They shall know me by my barware

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Nine years is a long time to live in a place, particularly when it’s not yours but especially when you think it’s only temporary.

Long after I thought I’d be living on the West Coast, tooling through New Mexico and California before settling into organic, off-grid and probably not disease-free living in Oregon, I was still in Winston-Salem, within walking distance of Starbucks and Burger King.

I made the best of it, cozying up to management at my local Mexican joint, blowing my meager teacher’s income at World Market. Eventually, I started writing for Winston-Salem Monthly, and for some reason they thought it was a good idea to throw me the wine column.

In the meantime, my barware collection multiplied like Gizmo. I managed to accumulate two sets of white-wine glasses, one stemmed, one stemless, from Disney World; fancy red-wine bubble glasses as a Christmas present from relatives; various square and round rocks glasses, promotional items from liquor boxes; and a gazillion complimentary tasting glasses from area wineries.

My now-husband’s dowry to the marriage included cocktail and champagne glasses, two-ounce shot glasses, cocktail shaker and related accoutrements and more rocks glasses. Our massive bar area displayed backlit bottles and glasses hanging underneath one of the shelves — an illusion that our barware did not also extend into three kitchen cabinets.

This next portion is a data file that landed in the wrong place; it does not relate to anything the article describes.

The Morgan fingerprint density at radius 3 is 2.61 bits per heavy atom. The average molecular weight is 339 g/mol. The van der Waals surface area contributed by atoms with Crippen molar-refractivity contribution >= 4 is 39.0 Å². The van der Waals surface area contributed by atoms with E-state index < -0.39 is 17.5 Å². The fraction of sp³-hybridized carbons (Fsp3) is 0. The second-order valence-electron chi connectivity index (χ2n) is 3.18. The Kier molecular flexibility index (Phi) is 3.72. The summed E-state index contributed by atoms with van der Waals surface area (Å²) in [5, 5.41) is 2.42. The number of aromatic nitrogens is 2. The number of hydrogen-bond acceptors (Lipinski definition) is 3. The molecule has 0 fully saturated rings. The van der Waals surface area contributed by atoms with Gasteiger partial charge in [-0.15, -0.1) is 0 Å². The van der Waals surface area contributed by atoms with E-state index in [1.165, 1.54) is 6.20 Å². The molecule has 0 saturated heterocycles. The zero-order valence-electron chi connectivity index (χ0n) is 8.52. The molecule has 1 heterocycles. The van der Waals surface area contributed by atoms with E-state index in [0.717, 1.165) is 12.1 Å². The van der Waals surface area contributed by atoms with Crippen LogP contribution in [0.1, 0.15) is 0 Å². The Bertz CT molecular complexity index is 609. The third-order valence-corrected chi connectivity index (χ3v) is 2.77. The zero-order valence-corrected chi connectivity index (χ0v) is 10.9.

I tried somewhat futilely to cull it into a manageable amount, not because we were moving but because I had a diminishing tolerance for stuff just sitting around. Like Evaristo at Papa Nacho’s, Goodwill employees practically knew me by first name.

My penchant for donating paid off recently when I packed up our glassware to move for the first time in nearly a decade. Of course, there was even more to give away; I’d told myself I’d wear every piece of costume jewelry I own while sipping from red goblets I’d bought in Salem, Va., and I did, once. But for the most part our core collection, the stuff that balances emotional significance and practicality, remains intact.

I set it all out on the kitchen counter of our new rental house, like a host preparing for an elaborate dinner party. It felt strangely comforting seeing it all at once, the myriad shapes and uses. It’s psychological, I know: I drank expensive wine out of a faded Ruby Tuesday kid’s cup in our old kitchen, and the taste was no different.

But there’s something about a pour of scotch in a snifter, the amber sparkle, the way my palm cups the base. Or a long inhale of blackcurrant and tobacco from a red wine glass, the first sip, the imagined Napa breeze cooling my pretentious brow.

We’re traveling to California and Oregon for the first time on Saturday. I promise I’ll come back, if only for my barware.